BLACKSBURG, Va. -- Aiming two black handguns at the camera and muttering rambling accusations, the college student who killed 32 people on the Virginia Tech campus Monday before killing himself made sure that his voice would be heard after the worst mass shooting in the nation's history.
"This didn't have to happen," Cho Seung-Hui, 23, said in one clip from what anchorman Brian Williams described as a "multimedia manifesto" mailed to NBC News in the two hours between the bursts of gunfire that morning.
Last night, on the NBC Nightly News, the network broadcast some of what it received. In an image evocative of a video game character stance, Cho wears a backward black ball cap, military-style vest and black gloves and aims two guns.
"You had a hundred billion chances and ways to have avoided today," Cho says in the video. "But you decided to spill my blood. You forced me into a corner and gave me only one option. The decision was yours. Now you have blood on your hands that will never wash off."
NBC's Williams said the network received the package yesterday and immediately notified authorities. The package was mailed from Blacksburg at 9:01 a.m. Monday - after two students had been shot to death in a dormitory and before the mass killings in a lecture hall. The package was incorrectly addressed to NBC News' New York headquarters at "30 Rockefeller Ave.," rather than plaza, and had an incorrect ZIP code.
The network said the package contained a rambling and often profane video and 43 photographs, including 11 that showed him aiming guns at the camera.
In addition to analyzing the material that NBC received, investigators were delving into the mind of the killer in other ways - researching his troubled past and poring over the writings that the senior English major left behind in his dorm room and in his classes.
Col. W. Steven Flaherty, superintendent of the Virginia State Police, would not describe the documents left in Cho's dorm, but in the video mailed to NBC, Cho rails against rich "snobs," their materialism and their "debaucheries."
Police also sought Cho's medical records, saying that they "may provide evidence of motive, intent, and designs," according to an application for a search and seizure warrant.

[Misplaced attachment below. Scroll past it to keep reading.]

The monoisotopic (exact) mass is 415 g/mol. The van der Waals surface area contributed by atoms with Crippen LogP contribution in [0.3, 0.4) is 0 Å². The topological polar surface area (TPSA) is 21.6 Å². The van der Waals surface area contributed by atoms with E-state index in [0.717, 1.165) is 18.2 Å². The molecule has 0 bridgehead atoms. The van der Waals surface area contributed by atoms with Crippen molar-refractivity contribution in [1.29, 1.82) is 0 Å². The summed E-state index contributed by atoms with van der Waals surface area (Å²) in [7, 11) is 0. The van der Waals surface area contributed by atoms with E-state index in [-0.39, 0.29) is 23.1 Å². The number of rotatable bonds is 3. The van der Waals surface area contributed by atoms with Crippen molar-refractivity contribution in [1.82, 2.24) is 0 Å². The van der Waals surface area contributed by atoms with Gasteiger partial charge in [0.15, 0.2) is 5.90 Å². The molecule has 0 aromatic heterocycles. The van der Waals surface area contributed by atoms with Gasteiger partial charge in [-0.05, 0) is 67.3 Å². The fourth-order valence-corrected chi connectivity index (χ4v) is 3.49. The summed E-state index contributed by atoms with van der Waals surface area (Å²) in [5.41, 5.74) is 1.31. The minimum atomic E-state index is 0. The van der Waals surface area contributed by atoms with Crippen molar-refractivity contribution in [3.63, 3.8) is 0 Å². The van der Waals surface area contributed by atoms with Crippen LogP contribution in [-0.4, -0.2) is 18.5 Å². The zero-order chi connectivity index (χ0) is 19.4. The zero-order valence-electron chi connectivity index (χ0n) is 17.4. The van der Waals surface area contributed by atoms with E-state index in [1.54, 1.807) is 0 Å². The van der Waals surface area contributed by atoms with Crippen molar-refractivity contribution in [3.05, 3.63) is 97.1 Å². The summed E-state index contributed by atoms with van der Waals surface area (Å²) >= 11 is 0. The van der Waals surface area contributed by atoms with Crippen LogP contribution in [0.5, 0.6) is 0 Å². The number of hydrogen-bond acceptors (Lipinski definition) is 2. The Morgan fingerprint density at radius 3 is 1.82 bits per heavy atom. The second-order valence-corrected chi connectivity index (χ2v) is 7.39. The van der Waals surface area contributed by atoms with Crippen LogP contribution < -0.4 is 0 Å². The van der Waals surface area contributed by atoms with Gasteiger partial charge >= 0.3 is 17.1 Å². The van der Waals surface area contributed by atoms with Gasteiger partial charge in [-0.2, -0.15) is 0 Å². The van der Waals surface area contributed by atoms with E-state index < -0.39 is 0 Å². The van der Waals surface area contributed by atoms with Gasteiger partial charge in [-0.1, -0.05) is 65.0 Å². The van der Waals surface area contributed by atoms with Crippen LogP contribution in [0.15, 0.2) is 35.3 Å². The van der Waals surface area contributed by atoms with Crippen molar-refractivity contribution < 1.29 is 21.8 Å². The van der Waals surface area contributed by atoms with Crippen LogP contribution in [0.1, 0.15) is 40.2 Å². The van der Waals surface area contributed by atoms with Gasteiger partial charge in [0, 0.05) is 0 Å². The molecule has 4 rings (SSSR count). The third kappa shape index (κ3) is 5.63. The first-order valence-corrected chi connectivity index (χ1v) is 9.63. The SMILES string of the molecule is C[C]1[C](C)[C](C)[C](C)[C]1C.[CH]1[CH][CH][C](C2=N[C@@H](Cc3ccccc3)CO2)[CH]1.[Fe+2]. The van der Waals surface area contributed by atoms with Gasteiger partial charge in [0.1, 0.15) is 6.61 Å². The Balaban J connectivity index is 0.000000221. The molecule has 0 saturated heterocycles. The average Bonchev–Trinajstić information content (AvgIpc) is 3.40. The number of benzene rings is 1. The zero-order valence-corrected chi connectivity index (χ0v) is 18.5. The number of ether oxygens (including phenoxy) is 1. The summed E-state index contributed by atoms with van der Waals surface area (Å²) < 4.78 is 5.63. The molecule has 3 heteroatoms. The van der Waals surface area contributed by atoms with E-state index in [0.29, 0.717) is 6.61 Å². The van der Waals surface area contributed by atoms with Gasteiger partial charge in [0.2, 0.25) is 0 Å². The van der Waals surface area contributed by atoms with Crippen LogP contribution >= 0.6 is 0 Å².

A December 2005 court report obtained yesterday says that Cho's behavior triggered an order to have him detained and evaluated for suicide risk. In the report, a physician wrote that Cho's "affect was flat and mood is depressed." It said: "He does not acknowledge symptoms of a thought disorder. His insight and judgment are normal."
The Dec. 14 report states that the physician deemed Cho mentally ill, but did not believe he was a danger to himself or others and could be released from psychiatric commitment after just a day.
Cho's behavior that fall also had alarmed at least two female students who accused him of stalking them, and members of the English department faculty, police said yesterday.
That November, a young woman told police that Cho had been calling her and had approached her. The next month, another woman told police that Cho was contacting her via computer instant messages.
Neither woman wanted to press charges, said Virginia Tech Police Chief Wendell Flinchum. Both called Cho's behavior "annoying but not threatening," he said.
Neither woman was among Monday's victims, Flinchum said. He said Virginia Tech police had no further contact with Cho after the two incidents.
Gov. Tim Kaine has formed an independent panel to investigate Monday's rampage and the events leading to it.
Eight wounded students remained hospitalized yesterday at Montgomery Regional Hospital, which treated 17 people after the shootings, CEO Scott Hill said. Kaine has declared tomorrow a statewide day of mourning.
Police released more details yesterday about the university's dealings with Cho.
In 2005, about the same time the harassment complaints were filed, Flinchum said, then-English department chairwoman Lucinda Roy "informally shared her concerns" about Cho's work in a poetry class. Flinchum said the creative writing students were encouraged to be imaginative and artistic and that authorities saw no direct threat of violence.
But Roy pulled him out of the class and taught him on her own. She "chose to reach out to him out of concern for his mental health and well-being," Flinchum said.
The application to seize Cho's medical records notes that Roy had referred Cho to a university health center for psychiatric care "and she believes that he did in fact seek treatment at that facility."
Other students who encountered Cho didn't know what to make of his classwork - even as recently as last semester, when he took a playwriting class with Professor Ed Falco.
Late Tuesday, a classmate posted two of Cho's plays, called Richard McBeef and Mr. Brownstone, on the Internet. A review of those documents shows they are filled with profanity and themes of sexual abuse and violence.